What happens to a jazz singer when she runs out of songbook?
Where to turn when the standards seem exactly that, and the glow
fades from the old reliable torch songs?
Diana Krall, one of the most successful jazz singer-pianists of her
generation, experienced ennui with the repertoire, and decided to grow
On The Girl in the Other Room (Verve, **1/2 out of four
stars), which arrives in stores today, the 39-year-old native of
British Columbia leaves behind the show tunes and Tin Pan Alley
evergreens that have been sung by every aspiring jazz chanteuse since
In their place, Krall offers six songs she cocreated with her new
husband, the protean pop tunesmith Elvis Costello. The pieces send
Krall into shadowy film noir, the kind of stuff you'd hear in a
rundown, slightly sinister, Coen brothers piano bar. They require her
to sing sprawling, Sondheim-style tales, about love heists in progress
and existential quandaries. And they find her brooding about loss in
the forthright, confessional language of singer-songwriterdom.
It's the first such experiment in Krall's career, and one of the
rare instances when an established jazz singer has tried to transition
from interpreter to originator. It's bold, because in current jazz,
singers thrive when they stick to the canon, and suffer at the box
office when they experiment.
Many in Krall's audience come to hear what she does with even the
most worn-out standards. The familiarity of the songs helps forge a
connection, and though she might eventually take "The Shadow of Your
Smile" down streets it's never traveled, at least the starting point is
a known entity.
There's little of that jazz-and-cocktails comfort zone on Other
Krall sings in front of her customary small ensemble, and surrounds
her vocals with the elegant tinkling-piano accompaniments and gently
speared guitar chords of classic torch. The environment is understated
and placid, and at times seems intentionally smooth - as if Krall was
using the default "jazz" sound to soften her downright challenging
melodies. You have to listen to these songs a few times to discern,
much less appreciate, their melodic contours.
The most straightforward theme is the title track, a broken-tempo
waltz that follows a girl caught up in romantic obsession. Krall and
Costello leave lots of open spaces in the story: Each verse ends with a
single line of lyric, and an image that hangs poignantly in the air, in
much the way the best phrases on Costello's 2003 orchestral-pop North
Because there's no clear refrain, or even a summary clincher, the
task of filling in the blanks falls to Krall's vocal. She rises to the
challenge by singing wearily, supplying a regret that's only hinted at
in the text. Her coy restraint, and her casually improvised asides, are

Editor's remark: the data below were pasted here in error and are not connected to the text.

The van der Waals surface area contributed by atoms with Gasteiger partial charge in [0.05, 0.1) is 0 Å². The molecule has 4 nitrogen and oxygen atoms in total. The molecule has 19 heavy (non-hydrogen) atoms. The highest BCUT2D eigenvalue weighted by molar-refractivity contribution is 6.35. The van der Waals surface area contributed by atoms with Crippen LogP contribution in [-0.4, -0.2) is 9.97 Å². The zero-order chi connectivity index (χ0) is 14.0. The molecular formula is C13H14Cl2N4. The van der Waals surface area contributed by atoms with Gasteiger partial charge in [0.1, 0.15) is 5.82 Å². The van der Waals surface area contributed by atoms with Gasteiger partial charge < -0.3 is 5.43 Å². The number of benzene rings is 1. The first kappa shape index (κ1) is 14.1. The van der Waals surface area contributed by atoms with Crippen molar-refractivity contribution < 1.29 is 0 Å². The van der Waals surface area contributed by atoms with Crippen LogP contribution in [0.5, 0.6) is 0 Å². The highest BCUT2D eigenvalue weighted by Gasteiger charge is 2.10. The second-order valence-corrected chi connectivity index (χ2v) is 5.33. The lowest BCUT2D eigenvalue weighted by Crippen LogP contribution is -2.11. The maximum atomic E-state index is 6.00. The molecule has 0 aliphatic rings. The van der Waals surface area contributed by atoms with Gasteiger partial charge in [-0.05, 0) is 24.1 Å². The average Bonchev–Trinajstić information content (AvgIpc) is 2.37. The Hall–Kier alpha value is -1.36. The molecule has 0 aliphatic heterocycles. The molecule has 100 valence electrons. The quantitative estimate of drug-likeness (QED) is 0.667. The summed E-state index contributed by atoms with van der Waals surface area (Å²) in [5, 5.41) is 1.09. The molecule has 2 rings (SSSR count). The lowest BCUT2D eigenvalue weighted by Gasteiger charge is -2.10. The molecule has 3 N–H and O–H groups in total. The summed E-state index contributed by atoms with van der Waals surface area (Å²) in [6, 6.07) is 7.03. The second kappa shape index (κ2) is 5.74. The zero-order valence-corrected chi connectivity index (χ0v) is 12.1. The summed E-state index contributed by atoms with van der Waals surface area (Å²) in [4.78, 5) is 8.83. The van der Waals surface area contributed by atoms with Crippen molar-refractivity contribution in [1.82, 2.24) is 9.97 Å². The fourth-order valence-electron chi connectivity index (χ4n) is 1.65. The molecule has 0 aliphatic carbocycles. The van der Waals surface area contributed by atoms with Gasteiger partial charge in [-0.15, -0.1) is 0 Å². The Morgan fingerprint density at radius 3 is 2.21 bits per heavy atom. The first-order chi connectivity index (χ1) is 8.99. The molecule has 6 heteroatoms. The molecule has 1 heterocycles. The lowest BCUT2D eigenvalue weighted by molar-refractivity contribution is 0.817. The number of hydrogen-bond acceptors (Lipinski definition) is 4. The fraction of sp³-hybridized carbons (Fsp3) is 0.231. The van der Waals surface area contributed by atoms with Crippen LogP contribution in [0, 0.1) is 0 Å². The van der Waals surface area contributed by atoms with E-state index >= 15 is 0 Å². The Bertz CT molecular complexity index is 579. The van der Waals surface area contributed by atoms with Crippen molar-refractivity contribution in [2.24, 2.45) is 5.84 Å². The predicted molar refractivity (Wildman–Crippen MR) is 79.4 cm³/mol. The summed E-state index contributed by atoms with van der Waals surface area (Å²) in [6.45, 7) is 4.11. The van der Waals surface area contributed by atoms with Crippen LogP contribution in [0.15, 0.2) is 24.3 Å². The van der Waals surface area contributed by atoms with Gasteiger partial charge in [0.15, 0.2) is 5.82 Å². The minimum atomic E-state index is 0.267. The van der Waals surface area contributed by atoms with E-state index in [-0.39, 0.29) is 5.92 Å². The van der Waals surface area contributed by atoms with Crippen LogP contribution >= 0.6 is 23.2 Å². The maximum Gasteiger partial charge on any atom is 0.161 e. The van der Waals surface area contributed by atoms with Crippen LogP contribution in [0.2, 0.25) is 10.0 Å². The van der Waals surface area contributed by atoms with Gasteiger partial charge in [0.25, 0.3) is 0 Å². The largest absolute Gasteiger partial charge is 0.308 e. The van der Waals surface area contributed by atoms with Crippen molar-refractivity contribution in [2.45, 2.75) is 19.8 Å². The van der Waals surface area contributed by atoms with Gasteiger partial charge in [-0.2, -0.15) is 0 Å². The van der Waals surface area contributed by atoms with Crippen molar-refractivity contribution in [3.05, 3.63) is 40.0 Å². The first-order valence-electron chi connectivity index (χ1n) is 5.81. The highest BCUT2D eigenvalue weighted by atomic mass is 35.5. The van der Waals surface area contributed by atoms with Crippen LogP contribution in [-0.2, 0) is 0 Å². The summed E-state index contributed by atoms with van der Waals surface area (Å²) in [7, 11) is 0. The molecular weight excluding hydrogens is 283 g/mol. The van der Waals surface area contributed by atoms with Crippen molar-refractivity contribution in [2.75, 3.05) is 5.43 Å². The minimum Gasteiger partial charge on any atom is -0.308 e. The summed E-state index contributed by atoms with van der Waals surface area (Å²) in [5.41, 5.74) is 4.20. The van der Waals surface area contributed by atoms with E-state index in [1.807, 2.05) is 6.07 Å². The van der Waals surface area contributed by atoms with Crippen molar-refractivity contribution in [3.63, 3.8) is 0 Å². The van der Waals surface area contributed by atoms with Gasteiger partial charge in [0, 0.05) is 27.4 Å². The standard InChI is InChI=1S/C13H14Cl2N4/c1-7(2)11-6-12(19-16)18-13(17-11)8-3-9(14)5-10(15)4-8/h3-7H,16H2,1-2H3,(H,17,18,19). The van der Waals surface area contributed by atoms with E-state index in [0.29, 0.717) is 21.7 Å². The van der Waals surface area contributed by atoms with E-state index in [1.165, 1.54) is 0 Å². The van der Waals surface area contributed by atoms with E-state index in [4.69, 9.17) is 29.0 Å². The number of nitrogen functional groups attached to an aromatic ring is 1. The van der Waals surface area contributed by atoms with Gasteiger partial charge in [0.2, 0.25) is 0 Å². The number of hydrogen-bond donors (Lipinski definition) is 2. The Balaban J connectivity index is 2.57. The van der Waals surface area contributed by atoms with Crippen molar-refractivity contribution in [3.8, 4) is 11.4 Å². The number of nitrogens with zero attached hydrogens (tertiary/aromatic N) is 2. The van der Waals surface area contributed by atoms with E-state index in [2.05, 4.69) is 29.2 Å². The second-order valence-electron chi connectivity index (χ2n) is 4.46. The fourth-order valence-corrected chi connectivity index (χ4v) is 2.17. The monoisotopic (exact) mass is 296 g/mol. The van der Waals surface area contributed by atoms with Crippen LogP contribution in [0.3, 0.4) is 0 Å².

what make the piece riveting.
Costello wrote the lyrics, sometimes from lists of images and notes
Krall gave him, and on the brooding "Abandoned Masquerade," he
transformed those raw ideas into an unmistakable expression of personal
resolve. As is his wont, he occasionally tells several stories at once.
On "I've Changed My Address," the account of long-gone love is
underscored by a tale about a different type of regret, at how the club
where Krall got her start is now a sports bar.
It's an impressive compositional trick - a contrast between modern
malaise and openly sentimental melodrama - and it gives "Address" a
dimension missing from some jazz standards.
Not all the originals are as effective.
"Departure Bay" is a maudlin remembrance of Krall's mother, whose
death after a battle with cancer was one catalyst for Krall's new
direction. "Narrow Daylight," while nicely sung, sits in the same
ponderous ballad tempo that predominates here, and its melody wanders,
Perhaps more troubling is that Krall doesn't go all the way and
commit herself fully to original songs. Her ambitious originals sit
next to several pleasant, almost lightweight, treatments of rock-era
Krall's version of Joni Mitchell's "Black Crow" follows the original
a little too closely. "Temptation" takes Tom Waits' gutter allure to
heights of prissiness the author probably never imagined. And though
Krall tramples the Bonnie Raitt hit "Love Me Like a Man," she atones at
the piano when, in an inspired coda, she adds a Count Basie shout
Then there's Costello's "Almost Blue," a song that's been covered by
singers from all corners of popular music.
This could have been another perfunctory bit of business, but Krall
sings it with a glassy-eyed grace. She sounds deflated, as if she's
been through the mill and can no longer soldier on with a stoic face.
The vocal performance unfolds word by disillusioned word, and just when
Krall sounds as if she's given up, she drops the faintest hint of "My
Funny Valentine" into the music.
In that moment, the guiding spirit of the project becomes clear, and
Krall's transition to the "other room" seems like a smart, and
hopefully long-term, move. There she is, decorating a song written in
the '80s with a Rodgers and Hart melody from the '40s, singing about
the hurts and ambiguities of romance in a way that's profoundly modern
- and still somehow timeless.